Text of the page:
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Structure, Temporality, and Theories of Revolution Reading Alberto Melucci in Revolutionary Saint Domingue, 1791–1804

Journal of Historical Sociology

Published online on

Abstract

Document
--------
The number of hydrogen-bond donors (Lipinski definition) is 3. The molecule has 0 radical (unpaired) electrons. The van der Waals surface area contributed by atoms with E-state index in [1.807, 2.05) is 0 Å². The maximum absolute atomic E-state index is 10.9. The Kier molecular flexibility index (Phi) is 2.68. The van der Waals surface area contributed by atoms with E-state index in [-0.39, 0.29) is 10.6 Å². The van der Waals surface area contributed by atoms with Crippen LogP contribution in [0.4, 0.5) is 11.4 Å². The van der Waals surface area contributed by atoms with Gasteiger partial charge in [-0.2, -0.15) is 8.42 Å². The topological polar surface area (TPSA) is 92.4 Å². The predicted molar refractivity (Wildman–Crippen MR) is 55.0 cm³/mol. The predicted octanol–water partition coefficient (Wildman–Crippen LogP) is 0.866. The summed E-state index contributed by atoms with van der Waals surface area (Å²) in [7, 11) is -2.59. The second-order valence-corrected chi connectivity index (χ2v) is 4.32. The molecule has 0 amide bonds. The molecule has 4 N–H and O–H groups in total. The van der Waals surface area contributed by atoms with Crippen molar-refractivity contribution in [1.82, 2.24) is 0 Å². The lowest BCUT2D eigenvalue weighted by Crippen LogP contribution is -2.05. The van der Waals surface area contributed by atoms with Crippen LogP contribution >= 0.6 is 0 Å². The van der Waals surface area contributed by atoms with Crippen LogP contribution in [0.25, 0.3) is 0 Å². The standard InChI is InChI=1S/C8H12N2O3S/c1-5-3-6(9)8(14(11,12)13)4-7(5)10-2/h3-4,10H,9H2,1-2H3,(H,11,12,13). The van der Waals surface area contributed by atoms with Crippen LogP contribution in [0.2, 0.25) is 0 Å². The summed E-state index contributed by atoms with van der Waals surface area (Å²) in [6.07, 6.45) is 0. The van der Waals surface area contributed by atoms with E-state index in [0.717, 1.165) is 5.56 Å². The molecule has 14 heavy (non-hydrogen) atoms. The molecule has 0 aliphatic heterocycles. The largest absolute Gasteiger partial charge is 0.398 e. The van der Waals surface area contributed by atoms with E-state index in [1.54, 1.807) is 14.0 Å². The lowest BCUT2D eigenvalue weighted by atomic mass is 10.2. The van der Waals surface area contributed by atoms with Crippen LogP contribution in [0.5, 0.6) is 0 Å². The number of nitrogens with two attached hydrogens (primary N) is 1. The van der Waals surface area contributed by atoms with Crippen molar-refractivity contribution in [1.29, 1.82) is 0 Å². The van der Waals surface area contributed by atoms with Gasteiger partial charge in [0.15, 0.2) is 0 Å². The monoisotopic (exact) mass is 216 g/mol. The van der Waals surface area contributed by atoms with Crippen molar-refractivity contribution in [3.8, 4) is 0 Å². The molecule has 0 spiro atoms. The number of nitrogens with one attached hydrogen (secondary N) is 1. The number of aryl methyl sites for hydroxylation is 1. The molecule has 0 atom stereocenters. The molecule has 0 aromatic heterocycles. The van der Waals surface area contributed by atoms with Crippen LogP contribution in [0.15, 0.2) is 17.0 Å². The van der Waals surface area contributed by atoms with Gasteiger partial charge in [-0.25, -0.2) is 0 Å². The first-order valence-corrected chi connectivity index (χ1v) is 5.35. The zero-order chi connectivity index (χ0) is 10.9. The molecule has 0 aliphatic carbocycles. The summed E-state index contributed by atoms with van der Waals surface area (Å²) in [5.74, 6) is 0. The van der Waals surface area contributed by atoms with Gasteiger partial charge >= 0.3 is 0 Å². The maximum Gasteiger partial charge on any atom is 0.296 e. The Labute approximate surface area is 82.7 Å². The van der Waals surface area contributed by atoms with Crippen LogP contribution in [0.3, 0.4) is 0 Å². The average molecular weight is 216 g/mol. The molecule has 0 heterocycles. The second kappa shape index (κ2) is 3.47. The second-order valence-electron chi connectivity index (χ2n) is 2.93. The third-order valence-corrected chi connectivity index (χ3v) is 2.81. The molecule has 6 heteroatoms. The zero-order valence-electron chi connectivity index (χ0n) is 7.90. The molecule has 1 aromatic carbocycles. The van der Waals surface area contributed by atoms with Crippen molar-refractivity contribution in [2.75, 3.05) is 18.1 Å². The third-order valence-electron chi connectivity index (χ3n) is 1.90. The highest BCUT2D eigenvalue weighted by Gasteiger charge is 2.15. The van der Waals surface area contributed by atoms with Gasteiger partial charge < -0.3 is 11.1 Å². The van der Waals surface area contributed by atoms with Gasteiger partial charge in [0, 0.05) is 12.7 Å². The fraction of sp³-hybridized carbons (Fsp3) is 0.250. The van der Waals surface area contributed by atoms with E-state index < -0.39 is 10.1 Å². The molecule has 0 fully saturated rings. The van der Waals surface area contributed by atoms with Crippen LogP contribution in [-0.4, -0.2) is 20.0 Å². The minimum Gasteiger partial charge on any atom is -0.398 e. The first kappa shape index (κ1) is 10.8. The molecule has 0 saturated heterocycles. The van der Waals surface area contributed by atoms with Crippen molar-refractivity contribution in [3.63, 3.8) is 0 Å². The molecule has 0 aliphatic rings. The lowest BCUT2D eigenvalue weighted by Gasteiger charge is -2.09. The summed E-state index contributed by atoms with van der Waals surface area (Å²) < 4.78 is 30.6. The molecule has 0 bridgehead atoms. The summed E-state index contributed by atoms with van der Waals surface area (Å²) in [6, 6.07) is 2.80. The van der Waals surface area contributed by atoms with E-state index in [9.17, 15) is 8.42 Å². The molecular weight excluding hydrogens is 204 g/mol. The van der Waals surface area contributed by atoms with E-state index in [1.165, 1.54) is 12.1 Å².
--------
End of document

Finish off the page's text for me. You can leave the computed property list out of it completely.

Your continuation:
["Journal of Historical Sociology, EarlyView. ", "\nAbstract\nThis article addresses the debate on structure, agency, and process in contemporary revolution theory, drawing on social movement theory and using the Haitian Revolution as an illustrative case. The article seeks to make three main contributions. Firstly, while accepting the critique against the failure of structuralist revolution theory to explain why revolutions can occur under difficult circumstances, the article proposes a structuralist solution instead of the focus on intentions and processes in contemporary revolution theory. Secondly, it brings a new angle to the emerging dialogue between the different fields that theorize social movements and revolutions, by combining Alberto Melucci's early and later approaches to social movements and temporality. Thirdly, the Meluccian approach is utilized in a case study that explores how independence from France can be understood in the Haitian Revolution, which serves to illustrate the strengths of the theoretical approach and to criticize the major accounts of independence in existing studies of the Haitian Revolution.\n"]